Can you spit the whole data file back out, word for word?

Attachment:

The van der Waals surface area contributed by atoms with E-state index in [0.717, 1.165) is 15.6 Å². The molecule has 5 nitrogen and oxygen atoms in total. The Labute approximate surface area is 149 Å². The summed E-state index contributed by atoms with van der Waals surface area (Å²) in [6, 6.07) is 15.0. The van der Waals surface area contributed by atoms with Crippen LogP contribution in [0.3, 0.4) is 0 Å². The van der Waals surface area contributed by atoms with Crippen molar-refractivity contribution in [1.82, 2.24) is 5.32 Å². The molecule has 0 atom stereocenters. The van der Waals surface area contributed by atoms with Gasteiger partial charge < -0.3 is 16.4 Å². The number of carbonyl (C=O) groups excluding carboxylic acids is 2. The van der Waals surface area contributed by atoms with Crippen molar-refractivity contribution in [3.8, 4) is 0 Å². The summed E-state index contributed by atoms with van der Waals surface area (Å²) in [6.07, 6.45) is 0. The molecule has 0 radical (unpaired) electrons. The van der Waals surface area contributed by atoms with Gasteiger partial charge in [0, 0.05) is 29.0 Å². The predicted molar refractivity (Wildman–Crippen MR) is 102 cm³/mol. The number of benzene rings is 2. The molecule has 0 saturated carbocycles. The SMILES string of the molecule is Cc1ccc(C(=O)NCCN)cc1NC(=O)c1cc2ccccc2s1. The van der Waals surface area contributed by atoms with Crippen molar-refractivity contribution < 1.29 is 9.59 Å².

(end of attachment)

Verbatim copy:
The van der Waals surface area contributed by atoms with E-state index in [0.717, 1.165) is 15.6 Å². The molecule has 5 nitrogen and oxygen atoms in total. The Labute approximate surface area is 149 Å². The summed E-state index contributed by atoms with van der Waals surface area (Å²) in [6, 6.07) is 15.0. The van der Waals surface area contributed by atoms with Crippen LogP contribution in [0.3, 0.4) is 0 Å². The van der Waals surface area contributed by atoms with Crippen molar-refractivity contribution in [1.82, 2.24) is 5.32 Å². The molecule has 0 atom stereocenters. The van der Waals surface area contributed by atoms with Gasteiger partial charge < -0.3 is 16.4 Å². The number of carbonyl (C=O) groups excluding carboxylic acids is 2. The van der Waals surface area contributed by atoms with Crippen molar-refractivity contribution in [3.8, 4) is 0 Å². The summed E-state index contributed by atoms with van der Waals surface area (Å²) in [6.07, 6.45) is 0. The molecule has 0 radical (unpaired) electrons. The van der Waals surface area contributed by atoms with Gasteiger partial charge in [0, 0.05) is 29.0 Å². The predicted molar refractivity (Wildman–Crippen MR) is 102 cm³/mol. The number of benzene rings is 2. The molecule has 0 saturated carbocycles. The SMILES string of the molecule is Cc1ccc(C(=O)NCCN)cc1NC(=O)c1cc2ccccc2s1. The van der Waals surface area contributed by atoms with Crippen molar-refractivity contribution < 1.29 is 9.59 Å².